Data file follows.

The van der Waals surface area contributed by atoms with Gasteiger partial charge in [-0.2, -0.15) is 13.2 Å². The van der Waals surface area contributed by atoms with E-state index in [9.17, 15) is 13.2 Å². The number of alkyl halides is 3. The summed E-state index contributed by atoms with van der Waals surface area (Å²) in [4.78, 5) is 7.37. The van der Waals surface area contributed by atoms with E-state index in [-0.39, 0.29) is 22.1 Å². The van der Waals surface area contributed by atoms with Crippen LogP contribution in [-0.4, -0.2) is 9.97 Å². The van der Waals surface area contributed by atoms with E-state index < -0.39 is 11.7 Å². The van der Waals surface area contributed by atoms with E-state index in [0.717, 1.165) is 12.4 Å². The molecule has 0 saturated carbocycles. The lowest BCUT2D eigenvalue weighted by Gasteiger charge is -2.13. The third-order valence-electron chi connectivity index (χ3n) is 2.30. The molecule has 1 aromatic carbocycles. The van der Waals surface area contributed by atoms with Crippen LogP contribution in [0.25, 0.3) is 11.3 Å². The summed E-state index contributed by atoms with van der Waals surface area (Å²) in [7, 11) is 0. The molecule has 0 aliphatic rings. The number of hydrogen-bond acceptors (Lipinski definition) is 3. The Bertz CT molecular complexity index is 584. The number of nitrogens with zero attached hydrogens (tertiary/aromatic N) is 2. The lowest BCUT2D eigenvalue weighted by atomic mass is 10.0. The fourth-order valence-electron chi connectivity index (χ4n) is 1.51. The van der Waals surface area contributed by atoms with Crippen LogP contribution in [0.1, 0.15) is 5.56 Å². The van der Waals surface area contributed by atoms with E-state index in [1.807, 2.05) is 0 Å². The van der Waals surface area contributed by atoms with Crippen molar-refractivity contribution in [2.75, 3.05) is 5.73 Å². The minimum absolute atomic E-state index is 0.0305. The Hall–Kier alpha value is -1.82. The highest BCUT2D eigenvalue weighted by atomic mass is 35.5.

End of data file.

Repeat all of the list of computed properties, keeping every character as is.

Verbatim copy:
The van der Waals surface area contributed by atoms with Gasteiger partial charge in [-0.2, -0.15) is 13.2 Å². The van der Waals surface area contributed by atoms with E-state index in [9.17, 15) is 13.2 Å². The number of alkyl halides is 3. The summed E-state index contributed by atoms with van der Waals surface area (Å²) in [4.78, 5) is 7.37. The van der Waals surface area contributed by atoms with E-state index in [-0.39, 0.29) is 22.1 Å². The van der Waals surface area contributed by atoms with Crippen LogP contribution in [-0.4, -0.2) is 9.97 Å². The van der Waals surface area contributed by atoms with E-state index < -0.39 is 11.7 Å². The van der Waals surface area contributed by atoms with E-state index in [0.717, 1.165) is 12.4 Å². The molecule has 0 saturated carbocycles. The lowest BCUT2D eigenvalue weighted by Gasteiger charge is -2.13. The third-order valence-electron chi connectivity index (χ3n) is 2.30. The molecule has 1 aromatic carbocycles. The van der Waals surface area contributed by atoms with Crippen LogP contribution in [0.25, 0.3) is 11.3 Å². The summed E-state index contributed by atoms with van der Waals surface area (Å²) in [7, 11) is 0. The molecule has 0 aliphatic rings. The number of hydrogen-bond acceptors (Lipinski definition) is 3. The Bertz CT molecular complexity index is 584. The number of nitrogens with zero attached hydrogens (tertiary/aromatic N) is 2. The lowest BCUT2D eigenvalue weighted by atomic mass is 10.0. The fourth-order valence-electron chi connectivity index (χ4n) is 1.51. The van der Waals surface area contributed by atoms with Crippen LogP contribution in [0.1, 0.15) is 5.56 Å². The van der Waals surface area contributed by atoms with E-state index in [1.807, 2.05) is 0 Å². The van der Waals surface area contributed by atoms with Crippen molar-refractivity contribution in [2.75, 3.05) is 5.73 Å². The minimum absolute atomic E-state index is 0.0305. The Hall–Kier alpha value is -1.82. The highest BCUT2D eigenvalue weighted by atomic mass is 35.5.